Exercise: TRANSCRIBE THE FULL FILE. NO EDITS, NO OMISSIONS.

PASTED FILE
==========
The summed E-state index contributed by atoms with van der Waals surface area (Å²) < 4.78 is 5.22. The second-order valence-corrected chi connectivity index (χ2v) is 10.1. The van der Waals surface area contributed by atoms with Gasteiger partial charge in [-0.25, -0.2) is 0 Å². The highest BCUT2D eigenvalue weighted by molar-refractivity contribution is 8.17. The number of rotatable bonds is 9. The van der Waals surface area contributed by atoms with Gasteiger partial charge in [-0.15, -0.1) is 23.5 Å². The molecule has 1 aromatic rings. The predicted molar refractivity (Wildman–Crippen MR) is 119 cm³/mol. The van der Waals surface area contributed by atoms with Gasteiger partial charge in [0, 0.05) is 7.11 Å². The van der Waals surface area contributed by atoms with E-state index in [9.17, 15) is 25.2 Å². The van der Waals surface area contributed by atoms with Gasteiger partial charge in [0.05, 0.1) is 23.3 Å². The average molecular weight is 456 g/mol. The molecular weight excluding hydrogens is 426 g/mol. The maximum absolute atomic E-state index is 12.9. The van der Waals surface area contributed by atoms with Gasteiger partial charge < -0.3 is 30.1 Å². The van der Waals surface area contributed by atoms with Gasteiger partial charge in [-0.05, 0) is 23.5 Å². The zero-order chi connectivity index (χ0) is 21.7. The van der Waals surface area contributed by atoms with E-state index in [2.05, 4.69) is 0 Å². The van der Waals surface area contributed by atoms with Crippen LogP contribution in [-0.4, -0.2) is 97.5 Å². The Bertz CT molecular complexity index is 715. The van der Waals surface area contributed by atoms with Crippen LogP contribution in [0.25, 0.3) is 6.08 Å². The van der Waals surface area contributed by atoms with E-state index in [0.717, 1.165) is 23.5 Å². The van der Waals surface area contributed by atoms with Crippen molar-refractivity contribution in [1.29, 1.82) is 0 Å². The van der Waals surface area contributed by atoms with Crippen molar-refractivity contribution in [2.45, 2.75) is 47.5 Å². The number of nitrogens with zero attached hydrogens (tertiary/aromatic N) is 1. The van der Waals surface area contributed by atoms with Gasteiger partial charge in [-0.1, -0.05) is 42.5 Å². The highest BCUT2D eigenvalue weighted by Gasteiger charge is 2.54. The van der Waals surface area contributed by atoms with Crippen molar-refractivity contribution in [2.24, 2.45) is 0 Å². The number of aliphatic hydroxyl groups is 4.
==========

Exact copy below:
The summed E-state index contributed by atoms with van der Waals surface area (Å²) < 4.78 is 5.22. The second-order valence-corrected chi connectivity index (χ2v) is 10.1. The van der Waals surface area contributed by atoms with Gasteiger partial charge in [-0.25, -0.2) is 0 Å². The highest BCUT2D eigenvalue weighted by molar-refractivity contribution is 8.17. The number of rotatable bonds is 9. The van der Waals surface area contributed by atoms with Gasteiger partial charge in [-0.15, -0.1) is 23.5 Å². The molecule has 1 aromatic rings. The predicted molar refractivity (Wildman–Crippen MR) is 119 cm³/mol. The van der Waals surface area contributed by atoms with Gasteiger partial charge in [0, 0.05) is 7.11 Å². The van der Waals surface area contributed by atoms with E-state index in [9.17, 15) is 25.2 Å². The van der Waals surface area contributed by atoms with Gasteiger partial charge in [0.05, 0.1) is 23.3 Å². The average molecular weight is 456 g/mol. The molecular weight excluding hydrogens is 426 g/mol. The maximum absolute atomic E-state index is 12.9. The van der Waals surface area contributed by atoms with Gasteiger partial charge < -0.3 is 30.1 Å². The van der Waals surface area contributed by atoms with Gasteiger partial charge in [-0.05, 0) is 23.5 Å². The zero-order chi connectivity index (χ0) is 21.7. The van der Waals surface area contributed by atoms with E-state index in [2.05, 4.69) is 0 Å². The van der Waals surface area contributed by atoms with Crippen LogP contribution in [-0.4, -0.2) is 97.5 Å². The Bertz CT molecular complexity index is 715. The van der Waals surface area contributed by atoms with Crippen LogP contribution in [0.25, 0.3) is 6.08 Å². The van der Waals surface area contributed by atoms with E-state index in [0.717, 1.165) is 23.5 Å². The van der Waals surface area contributed by atoms with Crippen molar-refractivity contribution in [1.29, 1.82) is 0 Å². The van der Waals surface area contributed by atoms with Crippen molar-refractivity contribution in [2.45, 2.75) is 47.5 Å². The number of nitrogens with zero attached hydrogens (tertiary/aromatic N) is 1. The van der Waals surface area contributed by atoms with Gasteiger partial charge in [-0.1, -0.05) is 42.5 Å². The highest BCUT2D eigenvalue weighted by Gasteiger charge is 2.54. The van der Waals surface area contributed by atoms with Crippen molar-refractivity contribution in [2.24, 2.45) is 0 Å². The number of aliphatic hydroxyl groups is 4.